The right details in a story fire up the imagination of the reader.
This is true with nonfiction or fiction writing.
"What to include, what to leave out," writes John McPhee, in his classic Draft No. 4: On the Writing Process. "Those thoughts are with you from the start."
Details are important.
But too many details or the wrong details can slow down the reader. Too few details may make a story boring or dry.
Three Principles for Detail Selection
1. Write down as many details as you can - in the note-taking phase.
You'll not use all of the details in your actual writing project.
Let's say, for example, that you are recalling a story from your childhood. Jot down everything that you can remember.
Throw down the colors, the smells, the emotions, the sounds, your thoughts.
Just burp out all the details into your notes.
2. Select only what's interesting to you.
As you lay down the words for your first draft, use only the details that capture your imagination.
"It's an utterly subjective situation, " writes McPhee. "I include what interests me and exclude what doesn't interest me."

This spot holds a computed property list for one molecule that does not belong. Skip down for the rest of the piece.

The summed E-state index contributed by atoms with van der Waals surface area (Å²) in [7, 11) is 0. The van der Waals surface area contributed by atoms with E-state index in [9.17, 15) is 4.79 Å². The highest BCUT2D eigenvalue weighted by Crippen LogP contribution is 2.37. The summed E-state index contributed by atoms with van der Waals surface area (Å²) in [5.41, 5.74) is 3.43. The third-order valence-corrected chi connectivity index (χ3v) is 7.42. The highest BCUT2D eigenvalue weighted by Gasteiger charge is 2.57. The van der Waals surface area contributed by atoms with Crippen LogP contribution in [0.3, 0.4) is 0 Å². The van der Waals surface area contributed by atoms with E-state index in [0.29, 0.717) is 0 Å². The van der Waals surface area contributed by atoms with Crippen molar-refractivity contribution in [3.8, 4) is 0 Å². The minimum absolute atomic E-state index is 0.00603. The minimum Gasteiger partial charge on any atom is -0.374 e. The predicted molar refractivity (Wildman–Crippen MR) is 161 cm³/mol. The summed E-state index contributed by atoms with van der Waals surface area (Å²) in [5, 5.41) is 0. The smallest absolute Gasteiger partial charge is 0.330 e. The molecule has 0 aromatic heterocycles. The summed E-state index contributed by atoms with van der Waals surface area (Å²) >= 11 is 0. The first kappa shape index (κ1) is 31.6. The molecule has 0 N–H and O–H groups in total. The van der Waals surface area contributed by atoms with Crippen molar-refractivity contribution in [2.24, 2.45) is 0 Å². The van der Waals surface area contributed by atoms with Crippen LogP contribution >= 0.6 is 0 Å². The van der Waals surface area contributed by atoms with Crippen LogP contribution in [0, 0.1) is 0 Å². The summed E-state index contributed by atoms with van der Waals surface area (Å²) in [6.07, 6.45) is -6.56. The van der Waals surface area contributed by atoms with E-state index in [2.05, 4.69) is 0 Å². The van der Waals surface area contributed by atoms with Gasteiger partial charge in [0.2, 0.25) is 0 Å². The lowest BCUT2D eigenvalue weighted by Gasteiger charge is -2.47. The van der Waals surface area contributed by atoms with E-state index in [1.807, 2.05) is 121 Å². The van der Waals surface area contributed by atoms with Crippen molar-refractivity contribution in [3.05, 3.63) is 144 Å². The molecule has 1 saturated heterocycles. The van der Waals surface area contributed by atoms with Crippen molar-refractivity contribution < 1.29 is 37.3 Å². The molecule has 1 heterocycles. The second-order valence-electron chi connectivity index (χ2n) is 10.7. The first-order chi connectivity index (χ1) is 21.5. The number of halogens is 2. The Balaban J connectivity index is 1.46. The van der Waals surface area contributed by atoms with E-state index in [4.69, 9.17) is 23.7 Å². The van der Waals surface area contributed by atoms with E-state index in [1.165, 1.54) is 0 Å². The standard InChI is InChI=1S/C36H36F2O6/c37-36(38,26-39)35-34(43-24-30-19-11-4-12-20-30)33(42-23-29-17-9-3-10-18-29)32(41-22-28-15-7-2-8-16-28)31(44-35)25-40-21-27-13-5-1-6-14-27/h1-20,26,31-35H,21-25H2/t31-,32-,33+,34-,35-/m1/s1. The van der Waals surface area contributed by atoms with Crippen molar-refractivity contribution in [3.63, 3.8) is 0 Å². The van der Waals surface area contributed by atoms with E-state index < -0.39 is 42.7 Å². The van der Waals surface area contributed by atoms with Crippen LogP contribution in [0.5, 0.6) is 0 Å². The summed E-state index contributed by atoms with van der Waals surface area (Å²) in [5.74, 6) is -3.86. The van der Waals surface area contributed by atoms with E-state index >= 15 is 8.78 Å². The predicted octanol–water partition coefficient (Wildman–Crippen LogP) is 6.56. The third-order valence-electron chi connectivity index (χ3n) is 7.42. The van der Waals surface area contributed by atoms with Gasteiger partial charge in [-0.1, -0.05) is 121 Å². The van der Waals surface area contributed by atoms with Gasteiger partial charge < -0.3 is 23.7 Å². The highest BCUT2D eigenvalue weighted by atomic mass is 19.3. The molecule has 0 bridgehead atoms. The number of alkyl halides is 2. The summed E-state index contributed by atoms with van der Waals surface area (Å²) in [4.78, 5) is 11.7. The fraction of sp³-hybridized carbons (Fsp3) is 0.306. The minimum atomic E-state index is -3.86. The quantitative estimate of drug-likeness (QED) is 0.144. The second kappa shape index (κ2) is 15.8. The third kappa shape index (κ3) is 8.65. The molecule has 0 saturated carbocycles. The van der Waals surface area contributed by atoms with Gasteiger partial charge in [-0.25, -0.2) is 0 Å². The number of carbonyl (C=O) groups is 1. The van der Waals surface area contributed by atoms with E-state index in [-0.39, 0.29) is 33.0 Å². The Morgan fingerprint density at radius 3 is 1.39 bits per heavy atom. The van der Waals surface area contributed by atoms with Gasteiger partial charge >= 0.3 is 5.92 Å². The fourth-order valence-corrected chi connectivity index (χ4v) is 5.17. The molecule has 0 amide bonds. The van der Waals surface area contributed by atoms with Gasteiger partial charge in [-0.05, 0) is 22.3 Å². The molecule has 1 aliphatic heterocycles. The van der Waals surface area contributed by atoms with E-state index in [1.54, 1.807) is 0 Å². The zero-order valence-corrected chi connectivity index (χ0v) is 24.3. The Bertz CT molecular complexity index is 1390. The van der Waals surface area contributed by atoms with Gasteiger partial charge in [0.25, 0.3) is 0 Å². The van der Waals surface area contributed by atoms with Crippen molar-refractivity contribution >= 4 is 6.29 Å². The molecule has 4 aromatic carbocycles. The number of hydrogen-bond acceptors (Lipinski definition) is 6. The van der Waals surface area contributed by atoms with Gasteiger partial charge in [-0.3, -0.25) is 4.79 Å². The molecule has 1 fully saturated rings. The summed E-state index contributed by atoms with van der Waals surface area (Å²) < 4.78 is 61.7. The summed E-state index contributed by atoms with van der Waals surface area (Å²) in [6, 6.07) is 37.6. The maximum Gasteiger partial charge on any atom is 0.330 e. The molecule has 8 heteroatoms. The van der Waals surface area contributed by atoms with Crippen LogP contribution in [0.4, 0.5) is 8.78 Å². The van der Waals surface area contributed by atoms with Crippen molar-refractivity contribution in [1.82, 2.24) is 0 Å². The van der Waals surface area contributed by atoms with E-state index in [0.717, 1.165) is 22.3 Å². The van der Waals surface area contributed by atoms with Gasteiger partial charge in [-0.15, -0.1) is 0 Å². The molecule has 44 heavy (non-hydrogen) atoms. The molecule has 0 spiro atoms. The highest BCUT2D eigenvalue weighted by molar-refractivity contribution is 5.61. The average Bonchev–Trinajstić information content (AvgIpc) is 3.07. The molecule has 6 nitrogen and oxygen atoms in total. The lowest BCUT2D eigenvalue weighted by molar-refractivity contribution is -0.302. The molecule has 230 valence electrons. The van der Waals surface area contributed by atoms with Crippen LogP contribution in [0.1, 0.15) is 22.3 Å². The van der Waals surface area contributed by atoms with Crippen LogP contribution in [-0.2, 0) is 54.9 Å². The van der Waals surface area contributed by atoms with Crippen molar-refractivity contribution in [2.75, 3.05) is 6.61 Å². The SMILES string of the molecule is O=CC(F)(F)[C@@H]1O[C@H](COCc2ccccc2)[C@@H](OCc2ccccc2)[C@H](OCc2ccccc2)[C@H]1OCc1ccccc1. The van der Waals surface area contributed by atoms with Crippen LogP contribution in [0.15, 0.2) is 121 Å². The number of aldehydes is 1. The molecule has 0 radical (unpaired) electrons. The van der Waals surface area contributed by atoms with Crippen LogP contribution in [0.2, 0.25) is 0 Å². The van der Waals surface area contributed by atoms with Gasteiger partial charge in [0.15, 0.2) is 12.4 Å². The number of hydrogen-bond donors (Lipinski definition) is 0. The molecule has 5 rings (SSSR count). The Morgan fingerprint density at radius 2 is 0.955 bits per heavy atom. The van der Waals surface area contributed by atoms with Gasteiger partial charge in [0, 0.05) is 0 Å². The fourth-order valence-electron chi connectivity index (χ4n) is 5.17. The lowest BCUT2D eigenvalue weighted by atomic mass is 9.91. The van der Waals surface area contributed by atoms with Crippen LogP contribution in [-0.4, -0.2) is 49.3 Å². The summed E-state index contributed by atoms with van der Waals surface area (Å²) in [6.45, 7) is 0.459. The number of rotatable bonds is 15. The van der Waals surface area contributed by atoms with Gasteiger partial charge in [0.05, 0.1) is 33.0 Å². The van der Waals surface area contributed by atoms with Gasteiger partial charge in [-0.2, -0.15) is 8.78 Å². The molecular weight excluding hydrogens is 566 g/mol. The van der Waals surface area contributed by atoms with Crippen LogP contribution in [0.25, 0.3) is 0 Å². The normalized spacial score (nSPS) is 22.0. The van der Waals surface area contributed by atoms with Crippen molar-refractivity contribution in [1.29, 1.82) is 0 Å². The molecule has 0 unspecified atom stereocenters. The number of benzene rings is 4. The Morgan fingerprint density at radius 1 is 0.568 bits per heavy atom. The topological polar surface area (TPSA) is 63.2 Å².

This was surprising to read. But so true.
What are the details that make the story important to you, the writer?
3. Always include color.
Not sure why I added this point, except that I often forget to paint the scene with the use of color.
Here's an example of something I wrote recently - when I was fly fishing in the Yellowstone River in Yellowstone National Park.
"On this day, it’s hard not to catch fish: fat, speckled Yellowstone cutthroat trout with orange slashes on either side of their jaw."
Last, the temptation of new writers is to overwrite. Don't.
As you edit your first draft, make sure that the details you've selected are truly the ones that are interesting to you - according to McPhee.
Not every detail should go into the story you're writing.
Make sure you're not cluttering up your writing with unnecessary details because you're trying to impress your reader.
That's called being "bombastic."
Bombastic is a pejorative word that means "pompous and inflated speech or writing."
Don't be bombastic.
Be tasty in your selection of details for your stories.
Now, buckle up and write!